Impeachment isn't the trial of the century

Impeachment isn't the trial of the century

Carl Golden

Eighty-five years ago this month, Bruno Richard Hauptmann, accused of kidnapping and murdering the infant son of Charles Lindbergh, stood trial in what the news media described as “The Trial of the Century.”

Using that standard, the impending confrontation in the Senate over the impeachment of President Donald Trump qualifies as “The Trial of the Week.”

While Hauptmann’s trial riveted the nation for weeks, there is a growing impeachment fatigue in the country, a feeling that interest in round the clock coverage has waned, replaced by a weary “just get it over with already” air of resignation. The fascination with watching and hanging on every word uttered by Congressional leaders as they move toward removing a president from office has diminished, victimized in large measure by incessant posturing and partisan bickering.

The haste with which the impeachment inquiry began was abandoned by House Speaker Nancy Pelosi’s abrupt decision to delay submitting to the Senate the two House approved articles of impeachment because she was unhappy with the Senate procedures.

Her decision to withhold the articles for an indeterminate period caught many of her colleagues unaware but, recognizing party solidarity is more important than an orderly process, leapt aboard and crowed that the Speaker’s move was brilliant politics.

Politics? Certainly. Brilliant? Not so much.

For someone who had masterfully navigated the minefield of conflicting pressures and demands from her factionalized party, Pelosi overplayed her hand by unilaterally deciding to halt a process she set in motion and setting up a confrontation with Senate Majority Leader Mitch McConnell.

McConnell is not about to be bullied by Pelosi into accepting terms and conditions of the Senate’s trial procedure. The House, he said, has impeached the president and it is now the Senate’s Constitutional responsibility – not Pelosi’s – to determine guilt or innocence under rules it develops and approves.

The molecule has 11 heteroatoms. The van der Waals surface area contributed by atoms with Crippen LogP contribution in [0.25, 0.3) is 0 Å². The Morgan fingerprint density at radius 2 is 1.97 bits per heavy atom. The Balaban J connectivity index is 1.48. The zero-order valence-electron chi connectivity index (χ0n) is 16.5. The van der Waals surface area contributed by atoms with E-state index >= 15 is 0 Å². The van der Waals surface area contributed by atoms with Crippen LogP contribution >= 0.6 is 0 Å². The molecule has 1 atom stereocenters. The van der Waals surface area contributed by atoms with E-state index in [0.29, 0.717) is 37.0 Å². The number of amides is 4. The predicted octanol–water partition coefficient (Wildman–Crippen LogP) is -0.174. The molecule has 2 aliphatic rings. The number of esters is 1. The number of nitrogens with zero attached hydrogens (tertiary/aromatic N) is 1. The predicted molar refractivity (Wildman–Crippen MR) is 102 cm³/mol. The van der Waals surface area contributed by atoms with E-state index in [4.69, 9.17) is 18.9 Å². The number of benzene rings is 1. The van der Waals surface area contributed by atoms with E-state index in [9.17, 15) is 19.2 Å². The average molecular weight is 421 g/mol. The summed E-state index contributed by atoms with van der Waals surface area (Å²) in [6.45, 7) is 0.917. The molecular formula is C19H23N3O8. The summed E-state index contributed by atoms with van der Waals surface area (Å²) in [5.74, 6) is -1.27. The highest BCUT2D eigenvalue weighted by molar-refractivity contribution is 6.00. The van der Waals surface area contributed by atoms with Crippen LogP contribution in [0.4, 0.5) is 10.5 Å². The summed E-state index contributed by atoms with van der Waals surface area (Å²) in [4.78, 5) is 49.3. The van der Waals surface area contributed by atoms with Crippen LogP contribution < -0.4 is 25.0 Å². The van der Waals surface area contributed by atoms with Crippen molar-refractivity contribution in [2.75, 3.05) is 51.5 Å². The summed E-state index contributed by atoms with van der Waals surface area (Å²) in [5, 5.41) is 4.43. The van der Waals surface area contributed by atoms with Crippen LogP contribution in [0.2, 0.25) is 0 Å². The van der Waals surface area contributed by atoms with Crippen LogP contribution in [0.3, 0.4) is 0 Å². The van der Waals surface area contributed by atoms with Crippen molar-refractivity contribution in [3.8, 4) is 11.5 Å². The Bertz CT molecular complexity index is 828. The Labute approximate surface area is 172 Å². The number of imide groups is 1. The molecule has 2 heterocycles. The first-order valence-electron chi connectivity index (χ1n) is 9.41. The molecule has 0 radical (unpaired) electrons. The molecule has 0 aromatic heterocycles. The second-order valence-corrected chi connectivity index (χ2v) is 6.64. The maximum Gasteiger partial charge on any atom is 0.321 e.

In addition to injecting herself into the prerogatives of the upper house, Pelosi gifted to Republicans the opportunity to renew their criticisms of the impeachment process as a sham.

It opened a new line of partisan attack as well. The articles of impeachment – abuse of power and obstruction of Congress – they said, were so flimsy and so lacking in evidence of wrongdoing that Pelosi feared submitting them immediately to the Senate would reveal their true motive – overturning the 2016 election results while keeping the issue alive through the 2020 election season believing that Democratic candidates would benefit.

McConnell has remained unmoved by the arguments made by Pelosi and Senate Minority Leader Chuck Schumer of New York that a Senate trial include witnesses under oath and the submission of documents.

All are aware acquittal will be the outcome, that 67 votes in favor of impeachment is unattainable. There is a bit of Kabuki theater at play, each player following a script even though the denouement is apparent well before the final curtain.

McConnell desires a process in which the Senate moves with dispatch to consider the allegations. He believes the longer Pelosi delays the pressure will build on her to concede to the Senate.

Republicans will ratchet up criticism of the Speaker, portraying her as stubbornly thwarting a Constitutional process for political advantage. They will mock the House floor speeches about reverence for the Constitution and “no one is above the law” as so much pious bleating to disguise crass power politics.

Should Pelosi persist, there will come a point when she will be forced to make a choice, to acknowledge her position is untenable, that she has overplayed her hand and risks losing public support.

The point is approaching quickly – if it hasn’t already been reached – when a resolution is required, when the time for delay and distraction is over and it is time to move on. Pelosi cannot afford to stand in the way.

The Senate deliberations and debate will certainly not rival the Trial of the Century, and the nation will turn its attention to issues of more direct personal concern.

Rather, American voters and taxpayers will remember “The Trial of the Week,” and, whether it went their way or not, will rebound nicely.

Carl Golden is a senior contributing analyst with the William J. Hughes Center for Public Policy at Stockton University in New Jersey. You can reach him at



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